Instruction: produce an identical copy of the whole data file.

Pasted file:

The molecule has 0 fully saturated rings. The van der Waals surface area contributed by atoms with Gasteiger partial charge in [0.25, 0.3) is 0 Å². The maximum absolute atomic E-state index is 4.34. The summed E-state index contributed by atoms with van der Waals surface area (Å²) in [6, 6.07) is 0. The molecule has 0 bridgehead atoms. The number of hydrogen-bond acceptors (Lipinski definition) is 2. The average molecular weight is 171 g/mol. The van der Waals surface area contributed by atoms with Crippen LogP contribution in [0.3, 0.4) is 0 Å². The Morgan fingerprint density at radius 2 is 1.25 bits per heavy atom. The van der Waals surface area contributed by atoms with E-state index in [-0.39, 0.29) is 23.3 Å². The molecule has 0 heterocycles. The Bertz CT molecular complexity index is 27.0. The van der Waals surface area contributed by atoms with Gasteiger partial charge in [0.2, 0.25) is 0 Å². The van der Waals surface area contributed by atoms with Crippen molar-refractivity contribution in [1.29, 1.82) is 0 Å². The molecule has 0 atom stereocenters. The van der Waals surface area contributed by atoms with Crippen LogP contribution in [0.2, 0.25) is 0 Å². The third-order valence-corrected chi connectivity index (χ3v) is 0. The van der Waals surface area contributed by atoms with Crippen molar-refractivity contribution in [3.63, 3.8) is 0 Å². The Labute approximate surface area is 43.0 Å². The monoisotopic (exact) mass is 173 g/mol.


The molecule has 0 fully saturated rings. The van der Waals surface area contributed by atoms with Gasteiger partial charge in [0.25, 0.3) is 0 Å². The maximum absolute atomic E-state index is 4.34. The summed E-state index contributed by atoms with van der Waals surface area (Å²) in [6, 6.07) is 0. The molecule has 0 bridgehead atoms. The number of hydrogen-bond acceptors (Lipinski definition) is 2. The average molecular weight is 171 g/mol. The van der Waals surface area contributed by atoms with Crippen LogP contribution in [0.3, 0.4) is 0 Å². The Morgan fingerprint density at radius 2 is 1.25 bits per heavy atom. The van der Waals surface area contributed by atoms with E-state index in [-0.39, 0.29) is 23.3 Å². The molecule has 0 heterocycles. The Bertz CT molecular complexity index is 27.0. The van der Waals surface area contributed by atoms with Gasteiger partial charge in [0.2, 0.25) is 0 Å². The van der Waals surface area contributed by atoms with Crippen molar-refractivity contribution in [1.29, 1.82) is 0 Å². The molecule has 0 atom stereocenters. The van der Waals surface area contributed by atoms with Crippen LogP contribution in [0.2, 0.25) is 0 Å². The third-order valence-corrected chi connectivity index (χ3v) is 0. The van der Waals surface area contributed by atoms with Crippen molar-refractivity contribution in [3.63, 3.8) is 0 Å². The Labute approximate surface area is 43.0 Å². The monoisotopic (exact) mass is 173 g/mol.